Update below: In a move that could have resounding consequences for corrections practices and the for-profit prison industry in particular, a Denver federal judge has refused to dismiss a lawsuit filed by nine federal immigrant detainees, who allege that a private prison contractor forced them to perform maintenance and cleaning jobs for little or no pay. The suit, which is seeking class-action status, accuses the company of violating federal laws prohibiting human trafficking and forced labor and seeks millions of dollars in damages.
Senior U.S. District Judge John L. Kane threw out some of the plaintiffs' claims but allowed the case against The GEO Group, which operates a detention facility in Aurora under contract with U.S. Immigrant and Customs Enforcement (ICE), to move forward. The decision was hailed as "a tremendous victory for civil immigrant detainees nationwide" by Nina DiSalvo, the executive director of Towards Justice, a Denver-based nonprofit that partnered with several law firms to bring the action. "The judge's decision allows us to address the systemic problems with GEO's treatment of immigrant workers throughout the legal system."
One of the largest private prison companies in the world, GEO operates 66 correctional facilities in the United States, including ICE detention centers in Washington, Florida, and Colorado. The complaint alleges that Aurora detainees participate in a "voluntary work program" that includes laundry, kitchen and cleaning jobs, for which they are paid a dollar a day. Six detainees are also selected at random each day to clean the living pods without pay; refusal can result in being placed in solitary confinement.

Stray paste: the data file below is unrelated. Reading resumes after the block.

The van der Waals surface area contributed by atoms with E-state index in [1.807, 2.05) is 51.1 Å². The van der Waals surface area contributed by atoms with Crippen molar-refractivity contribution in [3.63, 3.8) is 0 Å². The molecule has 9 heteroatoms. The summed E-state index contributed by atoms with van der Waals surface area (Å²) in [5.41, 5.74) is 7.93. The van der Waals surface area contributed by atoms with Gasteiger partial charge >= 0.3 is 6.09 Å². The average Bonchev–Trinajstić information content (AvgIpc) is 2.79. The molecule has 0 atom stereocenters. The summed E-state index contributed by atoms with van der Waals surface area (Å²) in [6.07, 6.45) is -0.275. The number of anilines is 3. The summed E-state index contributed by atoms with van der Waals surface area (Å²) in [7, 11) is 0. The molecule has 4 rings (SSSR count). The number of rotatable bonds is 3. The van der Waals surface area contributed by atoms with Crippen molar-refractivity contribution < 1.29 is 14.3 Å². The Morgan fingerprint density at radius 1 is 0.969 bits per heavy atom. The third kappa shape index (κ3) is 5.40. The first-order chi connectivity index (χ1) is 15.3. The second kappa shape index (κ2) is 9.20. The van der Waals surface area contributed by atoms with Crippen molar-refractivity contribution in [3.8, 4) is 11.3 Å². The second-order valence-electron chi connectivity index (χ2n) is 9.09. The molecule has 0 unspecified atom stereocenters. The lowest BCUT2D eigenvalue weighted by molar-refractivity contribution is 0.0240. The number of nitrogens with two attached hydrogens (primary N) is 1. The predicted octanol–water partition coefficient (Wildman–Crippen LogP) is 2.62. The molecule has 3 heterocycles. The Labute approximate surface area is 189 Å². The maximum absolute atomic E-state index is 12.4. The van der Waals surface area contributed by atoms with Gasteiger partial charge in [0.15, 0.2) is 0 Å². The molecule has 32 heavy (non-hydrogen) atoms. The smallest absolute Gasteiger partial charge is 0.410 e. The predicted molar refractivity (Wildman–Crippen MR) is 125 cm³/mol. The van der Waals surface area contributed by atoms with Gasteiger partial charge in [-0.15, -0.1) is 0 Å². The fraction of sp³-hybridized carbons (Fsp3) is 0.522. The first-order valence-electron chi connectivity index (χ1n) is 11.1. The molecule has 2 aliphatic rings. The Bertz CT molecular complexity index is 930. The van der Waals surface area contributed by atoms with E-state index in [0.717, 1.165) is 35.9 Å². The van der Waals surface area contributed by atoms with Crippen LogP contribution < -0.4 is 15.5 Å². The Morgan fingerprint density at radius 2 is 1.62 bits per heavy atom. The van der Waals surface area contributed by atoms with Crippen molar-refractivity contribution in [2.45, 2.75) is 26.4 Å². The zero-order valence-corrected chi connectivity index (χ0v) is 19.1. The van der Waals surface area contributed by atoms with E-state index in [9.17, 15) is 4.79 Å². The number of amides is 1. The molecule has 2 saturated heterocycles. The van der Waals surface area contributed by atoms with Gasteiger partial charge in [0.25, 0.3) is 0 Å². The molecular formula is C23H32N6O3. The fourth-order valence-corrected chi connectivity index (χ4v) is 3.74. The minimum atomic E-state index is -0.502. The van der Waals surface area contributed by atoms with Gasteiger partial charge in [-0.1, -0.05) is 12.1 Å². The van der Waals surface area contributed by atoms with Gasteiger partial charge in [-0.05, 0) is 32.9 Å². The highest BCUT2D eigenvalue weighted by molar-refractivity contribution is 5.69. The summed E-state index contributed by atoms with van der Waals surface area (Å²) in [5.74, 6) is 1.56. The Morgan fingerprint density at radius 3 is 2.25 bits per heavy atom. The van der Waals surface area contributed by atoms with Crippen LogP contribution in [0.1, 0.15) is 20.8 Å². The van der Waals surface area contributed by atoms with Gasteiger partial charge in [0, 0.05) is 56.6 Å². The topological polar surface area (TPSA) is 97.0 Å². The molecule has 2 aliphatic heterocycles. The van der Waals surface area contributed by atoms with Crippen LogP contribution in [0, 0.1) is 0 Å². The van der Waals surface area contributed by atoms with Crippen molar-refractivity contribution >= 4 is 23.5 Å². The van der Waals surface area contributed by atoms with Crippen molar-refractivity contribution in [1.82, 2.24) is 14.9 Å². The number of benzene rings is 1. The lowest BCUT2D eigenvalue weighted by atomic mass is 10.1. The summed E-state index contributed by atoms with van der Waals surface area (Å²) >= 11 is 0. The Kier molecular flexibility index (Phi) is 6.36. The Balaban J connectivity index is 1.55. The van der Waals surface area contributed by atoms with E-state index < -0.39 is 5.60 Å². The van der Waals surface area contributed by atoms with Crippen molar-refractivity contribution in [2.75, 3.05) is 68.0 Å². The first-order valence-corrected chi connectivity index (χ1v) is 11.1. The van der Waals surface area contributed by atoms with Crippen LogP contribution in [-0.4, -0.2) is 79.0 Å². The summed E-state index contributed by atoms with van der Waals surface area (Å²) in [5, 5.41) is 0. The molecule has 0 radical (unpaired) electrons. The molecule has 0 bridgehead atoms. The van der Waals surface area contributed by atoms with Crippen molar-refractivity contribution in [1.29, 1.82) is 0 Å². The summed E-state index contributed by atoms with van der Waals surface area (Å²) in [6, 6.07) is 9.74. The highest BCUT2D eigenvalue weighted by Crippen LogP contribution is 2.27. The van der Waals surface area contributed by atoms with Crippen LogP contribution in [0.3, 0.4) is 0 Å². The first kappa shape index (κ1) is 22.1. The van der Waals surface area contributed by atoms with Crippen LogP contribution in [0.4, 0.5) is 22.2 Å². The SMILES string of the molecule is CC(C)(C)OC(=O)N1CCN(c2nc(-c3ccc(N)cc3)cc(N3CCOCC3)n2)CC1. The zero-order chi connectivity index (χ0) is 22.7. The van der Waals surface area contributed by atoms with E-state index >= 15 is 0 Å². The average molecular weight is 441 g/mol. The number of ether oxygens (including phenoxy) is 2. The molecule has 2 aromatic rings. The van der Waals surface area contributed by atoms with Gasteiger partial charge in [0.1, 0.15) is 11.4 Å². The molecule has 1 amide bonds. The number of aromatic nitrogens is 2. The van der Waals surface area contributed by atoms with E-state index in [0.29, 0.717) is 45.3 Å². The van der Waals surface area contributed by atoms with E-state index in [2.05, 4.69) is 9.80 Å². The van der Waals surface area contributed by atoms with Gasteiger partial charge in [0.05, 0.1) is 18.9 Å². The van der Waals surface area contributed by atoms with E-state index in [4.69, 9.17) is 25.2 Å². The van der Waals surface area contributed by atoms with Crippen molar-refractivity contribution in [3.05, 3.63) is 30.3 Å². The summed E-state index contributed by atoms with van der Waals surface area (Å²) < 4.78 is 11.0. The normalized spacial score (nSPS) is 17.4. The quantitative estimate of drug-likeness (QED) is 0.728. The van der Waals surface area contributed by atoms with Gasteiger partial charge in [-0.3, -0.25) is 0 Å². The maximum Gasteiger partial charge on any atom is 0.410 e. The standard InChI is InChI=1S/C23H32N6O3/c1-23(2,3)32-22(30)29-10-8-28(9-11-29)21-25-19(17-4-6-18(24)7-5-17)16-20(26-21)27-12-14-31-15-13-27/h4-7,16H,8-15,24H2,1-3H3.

The lawsuit argued that the arrangement violates Colorado's minimum wage law. Judge Kane disagreed, since the state's labor laws specifically carve out an exception for prisoners, who are not considered employees. But Kane found merit in the claim that GEO's approach to the pod-cleaning assignments — do it or get thrown in the hole — may be a violation of the federal Trafficking Victims Protection Act, which prohibits involuntary servitude and coercive methods to demand work "by means of force, threats of force, physical restraint, or threats of physical restraint." The judge also allowed a claim involving unjust enrichment to proceed.
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Most correctional systems depend on cheap inmate labor to keep costs down. Kane's denial of GEO's motion to dismiss doesn't signal an end to that practice. It does, however, raise questions about the ability of a private contractor to demand that inmates perform basic maintenance or cleaning tasks under threat of further punishment. "Using forced detainee labor is an integral tool in maintaining GEO's profitability under its contracts with ICE," Nashville attorney Andrew Free, a co-counsel in the case, noted in prepared statement. "The court's decision today represents an important step forward in ending that morally bankrupt business model."
GEO has not responded to a request for comment on the ruling. We'll update this post if a response is forthcoming.
Update, 1:00 p.m.: The GEO Group corporate headquarters has provided a statement in response to our request for comment that reads, in part: "GEO’s facilities, including the Aurora, Colo., facility, provide high quality services in safe, secure, and humane residential environments, and our company strongly refutes allegations to the contrary. The volunteer work program at immigration facilities as well as the wage rates and standards associated with the program are set by the federal government. Our facilities adhere to these standards as well as strict contractual requirements and all standards set by ICE, and the agency employs several full-time, on-site contract monitors who have a physical presence at each of GEO’s facilities."